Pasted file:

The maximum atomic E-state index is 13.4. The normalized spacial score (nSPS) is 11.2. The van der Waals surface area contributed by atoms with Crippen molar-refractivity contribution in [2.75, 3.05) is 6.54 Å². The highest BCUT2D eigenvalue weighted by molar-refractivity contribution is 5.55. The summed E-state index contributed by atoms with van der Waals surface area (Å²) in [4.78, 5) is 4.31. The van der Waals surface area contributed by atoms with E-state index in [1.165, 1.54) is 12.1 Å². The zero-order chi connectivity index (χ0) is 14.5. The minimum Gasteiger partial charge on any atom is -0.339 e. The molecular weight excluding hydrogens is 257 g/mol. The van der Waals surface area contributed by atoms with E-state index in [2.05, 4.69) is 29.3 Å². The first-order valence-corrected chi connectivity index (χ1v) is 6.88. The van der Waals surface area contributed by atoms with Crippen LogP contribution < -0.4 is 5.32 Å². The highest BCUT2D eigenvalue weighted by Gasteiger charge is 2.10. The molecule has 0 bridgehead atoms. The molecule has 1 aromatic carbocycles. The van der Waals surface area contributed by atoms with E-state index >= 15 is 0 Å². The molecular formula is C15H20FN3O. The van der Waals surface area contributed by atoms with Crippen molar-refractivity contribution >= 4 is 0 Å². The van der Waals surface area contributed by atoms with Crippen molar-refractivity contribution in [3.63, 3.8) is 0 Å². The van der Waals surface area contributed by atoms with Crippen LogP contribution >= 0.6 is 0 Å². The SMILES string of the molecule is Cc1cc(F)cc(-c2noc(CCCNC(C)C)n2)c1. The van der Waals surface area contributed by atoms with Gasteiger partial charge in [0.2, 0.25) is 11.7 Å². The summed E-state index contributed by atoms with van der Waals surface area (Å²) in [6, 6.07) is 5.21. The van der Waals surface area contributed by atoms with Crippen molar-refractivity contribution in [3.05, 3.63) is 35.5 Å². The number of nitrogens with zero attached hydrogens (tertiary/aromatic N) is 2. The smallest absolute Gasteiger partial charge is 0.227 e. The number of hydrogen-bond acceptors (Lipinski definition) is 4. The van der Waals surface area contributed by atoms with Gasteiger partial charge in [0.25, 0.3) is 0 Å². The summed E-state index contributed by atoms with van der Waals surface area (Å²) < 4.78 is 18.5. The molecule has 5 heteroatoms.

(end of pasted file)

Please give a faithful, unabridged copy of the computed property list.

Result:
The maximum atomic E-state index is 13.4. The normalized spacial score (nSPS) is 11.2. The van der Waals surface area contributed by atoms with Crippen molar-refractivity contribution in [2.75, 3.05) is 6.54 Å². The highest BCUT2D eigenvalue weighted by molar-refractivity contribution is 5.55. The summed E-state index contributed by atoms with van der Waals surface area (Å²) in [4.78, 5) is 4.31. The van der Waals surface area contributed by atoms with E-state index in [1.165, 1.54) is 12.1 Å². The zero-order chi connectivity index (χ0) is 14.5. The minimum Gasteiger partial charge on any atom is -0.339 e. The molecular weight excluding hydrogens is 257 g/mol. The van der Waals surface area contributed by atoms with E-state index in [2.05, 4.69) is 29.3 Å². The first-order valence-corrected chi connectivity index (χ1v) is 6.88. The van der Waals surface area contributed by atoms with Crippen LogP contribution < -0.4 is 5.32 Å². The highest BCUT2D eigenvalue weighted by Gasteiger charge is 2.10. The molecule has 0 bridgehead atoms. The molecule has 1 aromatic carbocycles. The van der Waals surface area contributed by atoms with E-state index >= 15 is 0 Å². The molecular formula is C15H20FN3O. The van der Waals surface area contributed by atoms with Crippen molar-refractivity contribution >= 4 is 0 Å². The van der Waals surface area contributed by atoms with Crippen molar-refractivity contribution in [3.63, 3.8) is 0 Å². The van der Waals surface area contributed by atoms with Crippen LogP contribution >= 0.6 is 0 Å². The SMILES string of the molecule is Cc1cc(F)cc(-c2noc(CCCNC(C)C)n2)c1. The van der Waals surface area contributed by atoms with Gasteiger partial charge in [0.2, 0.25) is 11.7 Å². The summed E-state index contributed by atoms with van der Waals surface area (Å²) in [6, 6.07) is 5.21. The van der Waals surface area contributed by atoms with Crippen molar-refractivity contribution in [3.05, 3.63) is 35.5 Å². The number of nitrogens with zero attached hydrogens (tertiary/aromatic N) is 2. The smallest absolute Gasteiger partial charge is 0.227 e. The number of hydrogen-bond acceptors (Lipinski definition) is 4. The van der Waals surface area contributed by atoms with Gasteiger partial charge in [0.25, 0.3) is 0 Å². The summed E-state index contributed by atoms with van der Waals surface area (Å²) < 4.78 is 18.5. The molecule has 5 heteroatoms.